Export order books continue to drive manufacturers' output up

Jasper Jolly
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Manufacturing output has strengthened, the CBI says (Source: Getty)

Manufacturing exporters recorded their second-strongest order book performance of the past year this month as the weaker pound continues to benefit parts of British industry, a new survey has found.

A fifth of firms said order books were above normal, pushing the balance of firms reporting stronger than usual exports to a positive reading of 11 per cent, according to the Confederation of British Industry’s (CBI) poll of industry, published today.

The CBI’s measure shows that export order books have surged in the past year despite weak official figures: the index tracking exporters shows orders far above long-term averages of negative 19 per cent.

Meanwhile, some 42 per cent of manufacturers reported that the volume of output over the last three months has increased, with 38 per cent expected further increases in the coming quarter.

Anna Leach, CBI head of economic intelligence, said: “There are further signs that exporters are feeling the benefit from the lower pound in this month’s figures, and output growth is expected to power on over the coming quarter.”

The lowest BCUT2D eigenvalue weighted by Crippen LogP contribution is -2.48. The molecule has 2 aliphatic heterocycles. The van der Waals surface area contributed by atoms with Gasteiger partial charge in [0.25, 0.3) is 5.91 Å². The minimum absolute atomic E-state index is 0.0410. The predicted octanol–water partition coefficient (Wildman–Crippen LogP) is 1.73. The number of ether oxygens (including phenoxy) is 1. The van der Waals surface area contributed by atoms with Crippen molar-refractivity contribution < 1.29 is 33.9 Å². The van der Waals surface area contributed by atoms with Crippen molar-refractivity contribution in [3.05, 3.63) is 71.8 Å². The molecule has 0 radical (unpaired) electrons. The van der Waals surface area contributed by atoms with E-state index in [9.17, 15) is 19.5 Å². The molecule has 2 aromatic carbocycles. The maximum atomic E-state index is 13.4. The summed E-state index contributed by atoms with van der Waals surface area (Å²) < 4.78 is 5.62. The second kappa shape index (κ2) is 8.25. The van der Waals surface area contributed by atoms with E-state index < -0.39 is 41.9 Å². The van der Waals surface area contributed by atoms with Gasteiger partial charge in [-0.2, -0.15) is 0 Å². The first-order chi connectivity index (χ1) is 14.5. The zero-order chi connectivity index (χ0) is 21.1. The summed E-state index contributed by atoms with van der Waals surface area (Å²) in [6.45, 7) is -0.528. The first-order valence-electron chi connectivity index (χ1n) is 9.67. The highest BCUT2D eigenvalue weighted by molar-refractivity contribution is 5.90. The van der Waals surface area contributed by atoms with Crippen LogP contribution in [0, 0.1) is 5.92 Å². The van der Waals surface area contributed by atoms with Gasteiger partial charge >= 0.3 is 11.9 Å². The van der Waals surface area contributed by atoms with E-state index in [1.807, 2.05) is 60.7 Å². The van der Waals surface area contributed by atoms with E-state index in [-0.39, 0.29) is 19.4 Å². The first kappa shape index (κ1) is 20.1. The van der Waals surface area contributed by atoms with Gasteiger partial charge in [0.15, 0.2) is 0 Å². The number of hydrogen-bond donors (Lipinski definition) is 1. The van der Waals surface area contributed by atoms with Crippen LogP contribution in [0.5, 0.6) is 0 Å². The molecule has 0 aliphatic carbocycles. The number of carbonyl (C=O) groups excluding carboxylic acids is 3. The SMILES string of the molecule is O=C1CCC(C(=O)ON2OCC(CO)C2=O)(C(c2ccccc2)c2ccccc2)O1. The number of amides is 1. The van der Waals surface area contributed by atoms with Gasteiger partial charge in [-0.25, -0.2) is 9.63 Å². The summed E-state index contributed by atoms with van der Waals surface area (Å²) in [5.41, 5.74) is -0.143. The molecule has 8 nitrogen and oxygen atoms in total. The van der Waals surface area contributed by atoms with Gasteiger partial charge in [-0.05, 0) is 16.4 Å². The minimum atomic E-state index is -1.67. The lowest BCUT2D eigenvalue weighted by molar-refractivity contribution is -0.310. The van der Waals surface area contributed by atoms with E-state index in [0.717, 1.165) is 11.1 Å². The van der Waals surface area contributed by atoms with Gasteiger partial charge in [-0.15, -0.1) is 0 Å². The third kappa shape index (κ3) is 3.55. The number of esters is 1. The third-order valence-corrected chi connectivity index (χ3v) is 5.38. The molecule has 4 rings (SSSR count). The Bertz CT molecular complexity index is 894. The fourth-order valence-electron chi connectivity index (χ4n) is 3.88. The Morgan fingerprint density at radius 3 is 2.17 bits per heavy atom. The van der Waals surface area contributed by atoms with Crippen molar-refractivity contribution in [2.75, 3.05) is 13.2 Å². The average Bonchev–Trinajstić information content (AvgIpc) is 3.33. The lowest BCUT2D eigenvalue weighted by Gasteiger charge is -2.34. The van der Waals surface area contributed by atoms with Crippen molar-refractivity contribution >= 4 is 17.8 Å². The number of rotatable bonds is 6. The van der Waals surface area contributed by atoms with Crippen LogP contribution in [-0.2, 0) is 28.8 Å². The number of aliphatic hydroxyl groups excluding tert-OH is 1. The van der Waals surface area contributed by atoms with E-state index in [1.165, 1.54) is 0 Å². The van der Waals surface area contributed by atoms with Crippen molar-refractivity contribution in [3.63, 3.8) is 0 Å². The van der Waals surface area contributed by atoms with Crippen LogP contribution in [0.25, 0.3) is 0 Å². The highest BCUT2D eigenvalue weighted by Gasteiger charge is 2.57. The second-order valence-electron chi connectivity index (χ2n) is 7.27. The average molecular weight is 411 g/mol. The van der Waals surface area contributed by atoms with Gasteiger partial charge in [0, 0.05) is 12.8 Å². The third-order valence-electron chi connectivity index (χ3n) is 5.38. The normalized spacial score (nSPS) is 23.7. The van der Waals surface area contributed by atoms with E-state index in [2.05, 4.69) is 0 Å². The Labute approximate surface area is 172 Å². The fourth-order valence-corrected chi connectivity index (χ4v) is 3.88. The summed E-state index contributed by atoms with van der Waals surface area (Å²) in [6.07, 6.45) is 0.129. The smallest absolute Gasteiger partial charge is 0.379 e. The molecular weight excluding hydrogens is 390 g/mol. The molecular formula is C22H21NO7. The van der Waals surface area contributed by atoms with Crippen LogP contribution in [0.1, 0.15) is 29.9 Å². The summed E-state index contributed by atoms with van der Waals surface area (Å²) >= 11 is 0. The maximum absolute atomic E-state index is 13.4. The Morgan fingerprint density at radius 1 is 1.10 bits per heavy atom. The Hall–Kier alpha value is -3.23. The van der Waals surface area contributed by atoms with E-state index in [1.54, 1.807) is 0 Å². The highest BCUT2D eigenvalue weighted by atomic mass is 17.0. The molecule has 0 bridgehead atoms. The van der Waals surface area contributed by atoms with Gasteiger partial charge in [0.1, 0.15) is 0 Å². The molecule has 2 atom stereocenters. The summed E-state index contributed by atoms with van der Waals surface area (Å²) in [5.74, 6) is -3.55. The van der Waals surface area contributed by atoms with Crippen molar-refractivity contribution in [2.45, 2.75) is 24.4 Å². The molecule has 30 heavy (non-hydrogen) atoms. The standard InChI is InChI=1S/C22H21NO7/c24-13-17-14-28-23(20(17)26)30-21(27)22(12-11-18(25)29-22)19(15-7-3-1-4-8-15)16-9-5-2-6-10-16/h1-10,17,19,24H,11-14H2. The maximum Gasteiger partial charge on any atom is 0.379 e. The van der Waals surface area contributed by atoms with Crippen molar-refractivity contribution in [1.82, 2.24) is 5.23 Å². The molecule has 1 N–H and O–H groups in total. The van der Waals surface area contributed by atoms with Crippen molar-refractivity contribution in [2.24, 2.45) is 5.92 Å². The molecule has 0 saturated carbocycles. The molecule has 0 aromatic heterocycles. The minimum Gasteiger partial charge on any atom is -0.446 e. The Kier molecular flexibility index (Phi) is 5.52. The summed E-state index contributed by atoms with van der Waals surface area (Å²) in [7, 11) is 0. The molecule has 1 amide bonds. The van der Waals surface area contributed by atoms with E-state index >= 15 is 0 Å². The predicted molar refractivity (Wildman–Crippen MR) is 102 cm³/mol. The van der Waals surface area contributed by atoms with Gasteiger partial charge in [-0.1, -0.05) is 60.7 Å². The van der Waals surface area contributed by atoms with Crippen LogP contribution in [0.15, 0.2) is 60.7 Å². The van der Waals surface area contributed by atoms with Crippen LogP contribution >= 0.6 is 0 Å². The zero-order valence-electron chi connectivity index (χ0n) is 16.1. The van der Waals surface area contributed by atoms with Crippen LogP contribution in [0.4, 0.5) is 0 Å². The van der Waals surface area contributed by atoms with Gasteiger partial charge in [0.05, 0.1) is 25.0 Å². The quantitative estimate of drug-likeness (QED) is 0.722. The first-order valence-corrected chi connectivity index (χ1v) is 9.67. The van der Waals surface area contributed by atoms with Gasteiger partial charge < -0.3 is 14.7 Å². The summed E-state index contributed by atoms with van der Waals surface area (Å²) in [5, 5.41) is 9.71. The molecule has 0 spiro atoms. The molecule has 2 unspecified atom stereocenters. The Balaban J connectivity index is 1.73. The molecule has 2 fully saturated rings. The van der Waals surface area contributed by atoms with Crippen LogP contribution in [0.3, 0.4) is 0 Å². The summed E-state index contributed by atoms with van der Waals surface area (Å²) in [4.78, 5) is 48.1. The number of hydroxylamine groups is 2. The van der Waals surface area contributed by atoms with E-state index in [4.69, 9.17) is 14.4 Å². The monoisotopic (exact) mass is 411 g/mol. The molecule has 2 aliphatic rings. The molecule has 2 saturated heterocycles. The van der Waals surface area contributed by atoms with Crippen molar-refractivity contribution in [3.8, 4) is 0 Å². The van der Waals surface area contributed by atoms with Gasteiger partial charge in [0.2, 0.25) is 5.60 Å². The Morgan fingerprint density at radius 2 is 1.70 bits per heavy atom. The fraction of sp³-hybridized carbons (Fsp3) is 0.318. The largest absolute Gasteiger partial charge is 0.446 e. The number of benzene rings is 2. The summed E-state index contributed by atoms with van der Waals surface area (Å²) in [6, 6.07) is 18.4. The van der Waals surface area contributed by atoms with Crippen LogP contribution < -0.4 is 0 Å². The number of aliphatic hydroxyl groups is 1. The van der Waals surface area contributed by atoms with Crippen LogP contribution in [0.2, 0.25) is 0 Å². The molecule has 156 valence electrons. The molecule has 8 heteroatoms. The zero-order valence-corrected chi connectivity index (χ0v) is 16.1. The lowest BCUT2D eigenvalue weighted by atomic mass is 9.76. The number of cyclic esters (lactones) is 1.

However, while the weak pound since the Brexit vote has likely made British-manufactured products more attractive for foreign buyers, economists have been puzzled by the lack of pick-up in government's measures of UK industry. Industrial production rose by only 0.3 per cent year-on-year in June after two months of falling production.

The CBI survey has usually been relatively highly correlated with industrial production since it started in 1995, suggesting the current divergence will be resolved in the coming months.

The figures show that the weak pound is “a help, not a hindrance” for some firms, according to Martin Walder, vice president of industry at manufacturer Schneider Electric, although firms will need to invest if the devaluation is to produce a more durable boost to production.

Walder said: “Now more than ever with the weak pound, UK manufacturing has an opportunity to compete with other major economies, who have far exceeded our adoption of robotics and autonomous systems thus far.”

The survey also showed signs that inflationary pressure spurred by the fall in the value of the pound may not have completely passed through.

Expectations for selling prices bounced back to a positive balance of 19 per cent in August, after retreating to a nine-month low in July.

Read more: UK food and drink export figures rise to new high as British salmon soars

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